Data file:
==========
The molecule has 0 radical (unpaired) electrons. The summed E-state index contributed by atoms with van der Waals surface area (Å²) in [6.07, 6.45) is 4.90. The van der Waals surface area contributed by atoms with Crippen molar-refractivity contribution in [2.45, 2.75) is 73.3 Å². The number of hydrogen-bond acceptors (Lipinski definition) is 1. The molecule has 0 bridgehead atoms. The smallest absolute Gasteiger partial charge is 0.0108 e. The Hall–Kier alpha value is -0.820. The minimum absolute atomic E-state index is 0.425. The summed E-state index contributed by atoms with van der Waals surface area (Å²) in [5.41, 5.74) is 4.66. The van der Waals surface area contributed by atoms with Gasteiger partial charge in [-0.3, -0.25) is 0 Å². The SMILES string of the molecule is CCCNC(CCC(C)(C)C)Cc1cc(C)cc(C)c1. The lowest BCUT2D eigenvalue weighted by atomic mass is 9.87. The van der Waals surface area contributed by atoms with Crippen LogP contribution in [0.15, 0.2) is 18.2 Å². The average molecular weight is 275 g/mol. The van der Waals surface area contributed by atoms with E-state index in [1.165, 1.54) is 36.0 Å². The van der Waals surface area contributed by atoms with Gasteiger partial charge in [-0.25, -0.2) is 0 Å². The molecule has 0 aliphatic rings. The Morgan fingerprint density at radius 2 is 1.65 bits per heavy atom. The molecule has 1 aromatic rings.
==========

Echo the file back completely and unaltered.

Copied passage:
The molecule has 0 radical (unpaired) electrons. The summed E-state index contributed by atoms with van der Waals surface area (Å²) in [6.07, 6.45) is 4.90. The van der Waals surface area contributed by atoms with Crippen molar-refractivity contribution in [2.45, 2.75) is 73.3 Å². The number of hydrogen-bond acceptors (Lipinski definition) is 1. The molecule has 0 bridgehead atoms. The smallest absolute Gasteiger partial charge is 0.0108 e. The Hall–Kier alpha value is -0.820. The minimum absolute atomic E-state index is 0.425. The summed E-state index contributed by atoms with van der Waals surface area (Å²) in [5.41, 5.74) is 4.66. The van der Waals surface area contributed by atoms with Gasteiger partial charge in [-0.3, -0.25) is 0 Å². The SMILES string of the molecule is CCCNC(CCC(C)(C)C)Cc1cc(C)cc(C)c1. The lowest BCUT2D eigenvalue weighted by atomic mass is 9.87. The van der Waals surface area contributed by atoms with Crippen LogP contribution in [0.15, 0.2) is 18.2 Å². The average molecular weight is 275 g/mol. The van der Waals surface area contributed by atoms with E-state index in [1.165, 1.54) is 36.0 Å². The van der Waals surface area contributed by atoms with Gasteiger partial charge in [-0.25, -0.2) is 0 Å². The molecule has 0 aliphatic rings. The Morgan fingerprint density at radius 2 is 1.65 bits per heavy atom. The molecule has 1 aromatic rings.